If you were planning on cancelling your restaurant reservation to stand in line at Micro Center on Valentine’s Day in order to purchase one of AMD’s new Ryzen 7000X3D CPU, you should reconsider.
After reports began circulating that showed AMD’s website listing February 14 as the availability date of its highly anticipated Ryzen 7000X3D CPU, the company has had to officially poured cold water on the idea.
“As you know, today AMD.com briefly published a launch date for the Ryzen 7000X3D Series Desktop processors; however, that date is incorrect. We have not confirmed a launch date at this time. We will provide updates on the expected availability of these processors at a future date,” a company spokesman said in an email to PCWorld on Wednesday afternoon.
The update from AMD may be bad for gearheads looking to score an X3D chip, but probably good news for relationships around the world. The original report surfaced courtesy of Overclock3D.net, which spotted the new information on AMD.com. Soon after the initial report, AMD yanked the availability date and now has officially disavowed it as an error.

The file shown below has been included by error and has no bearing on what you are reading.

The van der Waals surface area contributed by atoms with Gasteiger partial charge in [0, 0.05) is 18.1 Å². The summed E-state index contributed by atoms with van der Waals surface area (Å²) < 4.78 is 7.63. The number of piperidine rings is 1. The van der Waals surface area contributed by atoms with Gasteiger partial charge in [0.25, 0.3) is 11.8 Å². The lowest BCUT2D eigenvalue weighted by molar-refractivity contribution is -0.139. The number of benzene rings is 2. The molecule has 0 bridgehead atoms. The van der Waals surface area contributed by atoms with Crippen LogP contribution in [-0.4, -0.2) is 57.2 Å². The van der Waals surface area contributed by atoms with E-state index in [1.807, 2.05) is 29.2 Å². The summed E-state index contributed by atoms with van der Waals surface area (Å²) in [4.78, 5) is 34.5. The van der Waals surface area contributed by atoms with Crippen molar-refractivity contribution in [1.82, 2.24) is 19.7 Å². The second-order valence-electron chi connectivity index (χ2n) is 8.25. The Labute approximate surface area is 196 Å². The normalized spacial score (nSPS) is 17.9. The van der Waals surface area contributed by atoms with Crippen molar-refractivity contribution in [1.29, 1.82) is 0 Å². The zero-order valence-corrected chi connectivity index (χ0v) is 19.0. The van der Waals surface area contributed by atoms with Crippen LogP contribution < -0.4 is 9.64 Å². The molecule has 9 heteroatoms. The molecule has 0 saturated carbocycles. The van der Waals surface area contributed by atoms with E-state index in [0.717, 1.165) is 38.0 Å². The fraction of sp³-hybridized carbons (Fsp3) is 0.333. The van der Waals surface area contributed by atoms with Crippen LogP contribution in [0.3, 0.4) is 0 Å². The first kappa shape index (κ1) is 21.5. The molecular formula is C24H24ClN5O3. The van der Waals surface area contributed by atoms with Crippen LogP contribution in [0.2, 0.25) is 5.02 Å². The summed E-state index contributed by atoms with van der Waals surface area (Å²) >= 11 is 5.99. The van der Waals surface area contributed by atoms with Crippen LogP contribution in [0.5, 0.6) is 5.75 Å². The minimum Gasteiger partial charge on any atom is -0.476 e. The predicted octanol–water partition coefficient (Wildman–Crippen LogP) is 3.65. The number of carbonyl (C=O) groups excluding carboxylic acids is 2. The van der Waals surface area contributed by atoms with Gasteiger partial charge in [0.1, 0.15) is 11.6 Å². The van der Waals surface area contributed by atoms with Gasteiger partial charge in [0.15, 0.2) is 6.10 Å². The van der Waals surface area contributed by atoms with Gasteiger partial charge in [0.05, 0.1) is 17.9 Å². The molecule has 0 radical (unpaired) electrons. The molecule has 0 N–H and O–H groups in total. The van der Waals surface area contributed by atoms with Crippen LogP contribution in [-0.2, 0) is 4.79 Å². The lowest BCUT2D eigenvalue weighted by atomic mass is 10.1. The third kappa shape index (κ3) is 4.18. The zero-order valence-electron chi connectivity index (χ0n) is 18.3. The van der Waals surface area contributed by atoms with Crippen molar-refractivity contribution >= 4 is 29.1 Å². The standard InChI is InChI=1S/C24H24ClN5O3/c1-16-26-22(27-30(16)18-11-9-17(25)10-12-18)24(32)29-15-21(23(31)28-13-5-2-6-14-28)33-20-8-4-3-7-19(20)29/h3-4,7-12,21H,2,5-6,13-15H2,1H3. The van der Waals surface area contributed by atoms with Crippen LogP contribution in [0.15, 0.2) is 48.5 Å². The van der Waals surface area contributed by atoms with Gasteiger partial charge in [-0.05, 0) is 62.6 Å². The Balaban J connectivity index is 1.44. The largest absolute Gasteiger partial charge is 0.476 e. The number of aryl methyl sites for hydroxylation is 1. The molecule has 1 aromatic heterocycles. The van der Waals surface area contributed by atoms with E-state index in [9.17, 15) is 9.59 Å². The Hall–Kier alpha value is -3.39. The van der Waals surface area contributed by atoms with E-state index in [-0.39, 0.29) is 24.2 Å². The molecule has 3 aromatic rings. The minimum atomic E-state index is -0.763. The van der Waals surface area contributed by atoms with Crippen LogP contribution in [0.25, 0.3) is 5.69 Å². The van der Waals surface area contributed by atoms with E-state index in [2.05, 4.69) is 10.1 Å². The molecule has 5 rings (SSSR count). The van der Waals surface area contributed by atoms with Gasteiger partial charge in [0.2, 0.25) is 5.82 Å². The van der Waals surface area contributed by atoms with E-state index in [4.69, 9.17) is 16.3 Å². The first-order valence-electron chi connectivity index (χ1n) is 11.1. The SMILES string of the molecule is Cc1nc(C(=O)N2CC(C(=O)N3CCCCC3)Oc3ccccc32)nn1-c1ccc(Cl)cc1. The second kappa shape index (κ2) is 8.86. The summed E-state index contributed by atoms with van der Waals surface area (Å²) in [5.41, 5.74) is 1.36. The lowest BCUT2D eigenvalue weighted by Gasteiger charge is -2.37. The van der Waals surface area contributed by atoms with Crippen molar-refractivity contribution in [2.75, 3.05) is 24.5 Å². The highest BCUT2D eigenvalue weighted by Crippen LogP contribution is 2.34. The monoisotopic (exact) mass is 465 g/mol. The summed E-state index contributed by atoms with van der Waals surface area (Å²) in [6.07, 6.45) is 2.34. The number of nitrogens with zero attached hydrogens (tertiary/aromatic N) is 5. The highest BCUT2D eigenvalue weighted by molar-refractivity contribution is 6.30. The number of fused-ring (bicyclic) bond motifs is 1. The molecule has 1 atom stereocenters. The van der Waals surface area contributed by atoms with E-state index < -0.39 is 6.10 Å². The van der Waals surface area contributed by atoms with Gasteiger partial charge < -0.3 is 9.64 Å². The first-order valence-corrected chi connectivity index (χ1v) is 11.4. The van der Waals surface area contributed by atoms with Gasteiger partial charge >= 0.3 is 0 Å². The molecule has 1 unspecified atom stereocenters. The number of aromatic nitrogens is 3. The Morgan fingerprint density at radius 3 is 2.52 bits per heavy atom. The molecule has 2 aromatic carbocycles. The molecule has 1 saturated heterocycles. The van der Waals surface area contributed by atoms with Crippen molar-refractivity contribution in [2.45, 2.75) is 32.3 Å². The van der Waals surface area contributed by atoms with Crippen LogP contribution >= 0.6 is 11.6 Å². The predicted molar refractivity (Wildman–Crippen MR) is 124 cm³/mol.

More disappointing to many, however, is the fact that AMD didn’t leak its own price. Since the variant processors include AMD’s V-cache, the vertical die-stacking “special sauce” that gives the processors a gaming advantage, you can expect a premium over the vanilla Ryzen 9 7900X and Ryzen 9 7950X. Those non-X3D CPUs have retail prices of $549 and $699, respectively, though street prices have seen significant discounts.
According to promotional benchmarks from AMD, the top-of-the-line 7950X3D can beat Intel’s best Core i9 processor in both gaming and (thanks to that generous 24-core architecture) general productivity and media production tasks. It is, in short, a beast, and the cheaper 8- and 12-core variants should show similar performance gains.
And no, standing in line at Micro Center is not a good idea for a Valentine’s date.
Michael is a former graphic designer who’s been building and tweaking desktop computers for longer than he cares to admit. His interests include folk music, football, science fiction, and salsa verde, in no particular order.